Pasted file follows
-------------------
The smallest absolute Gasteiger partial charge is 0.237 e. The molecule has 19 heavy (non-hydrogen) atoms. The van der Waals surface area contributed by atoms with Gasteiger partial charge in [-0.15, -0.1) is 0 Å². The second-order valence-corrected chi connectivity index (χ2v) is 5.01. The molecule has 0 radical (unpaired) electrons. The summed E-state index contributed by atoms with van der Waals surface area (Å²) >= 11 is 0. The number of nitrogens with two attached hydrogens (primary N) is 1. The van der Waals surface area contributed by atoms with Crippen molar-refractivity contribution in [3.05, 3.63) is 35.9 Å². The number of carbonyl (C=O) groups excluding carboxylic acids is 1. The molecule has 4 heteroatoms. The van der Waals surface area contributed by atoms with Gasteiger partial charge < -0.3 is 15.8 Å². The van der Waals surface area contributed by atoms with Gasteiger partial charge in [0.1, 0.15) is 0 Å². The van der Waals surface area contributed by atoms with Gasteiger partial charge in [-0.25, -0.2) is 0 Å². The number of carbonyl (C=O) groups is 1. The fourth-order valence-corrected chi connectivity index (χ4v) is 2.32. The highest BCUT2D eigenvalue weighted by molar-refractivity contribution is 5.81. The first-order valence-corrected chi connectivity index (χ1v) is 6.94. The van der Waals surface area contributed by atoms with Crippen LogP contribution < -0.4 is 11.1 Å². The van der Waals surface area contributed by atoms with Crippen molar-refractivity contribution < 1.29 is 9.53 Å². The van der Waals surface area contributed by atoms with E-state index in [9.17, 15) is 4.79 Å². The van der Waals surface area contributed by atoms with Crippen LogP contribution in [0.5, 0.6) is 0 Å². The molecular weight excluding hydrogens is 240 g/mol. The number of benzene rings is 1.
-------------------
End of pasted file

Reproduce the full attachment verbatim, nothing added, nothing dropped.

The smallest absolute Gasteiger partial charge is 0.237 e. The molecule has 19 heavy (non-hydrogen) atoms. The van der Waals surface area contributed by atoms with Gasteiger partial charge in [-0.15, -0.1) is 0 Å². The second-order valence-corrected chi connectivity index (χ2v) is 5.01. The molecule has 0 radical (unpaired) electrons. The summed E-state index contributed by atoms with van der Waals surface area (Å²) >= 11 is 0. The number of nitrogens with two attached hydrogens (primary N) is 1. The van der Waals surface area contributed by atoms with Crippen molar-refractivity contribution in [3.05, 3.63) is 35.9 Å². The number of carbonyl (C=O) groups excluding carboxylic acids is 1. The molecule has 4 heteroatoms. The van der Waals surface area contributed by atoms with Gasteiger partial charge < -0.3 is 15.8 Å². The van der Waals surface area contributed by atoms with Gasteiger partial charge in [0.1, 0.15) is 0 Å². The van der Waals surface area contributed by atoms with Gasteiger partial charge in [-0.25, -0.2) is 0 Å². The number of carbonyl (C=O) groups is 1. The fourth-order valence-corrected chi connectivity index (χ4v) is 2.32. The highest BCUT2D eigenvalue weighted by molar-refractivity contribution is 5.81. The first-order valence-corrected chi connectivity index (χ1v) is 6.94. The van der Waals surface area contributed by atoms with Crippen LogP contribution < -0.4 is 11.1 Å². The van der Waals surface area contributed by atoms with Crippen molar-refractivity contribution < 1.29 is 9.53 Å². The van der Waals surface area contributed by atoms with E-state index in [9.17, 15) is 4.79 Å². The van der Waals surface area contributed by atoms with Crippen LogP contribution in [0.5, 0.6) is 0 Å². The molecular weight excluding hydrogens is 240 g/mol. The number of benzene rings is 1.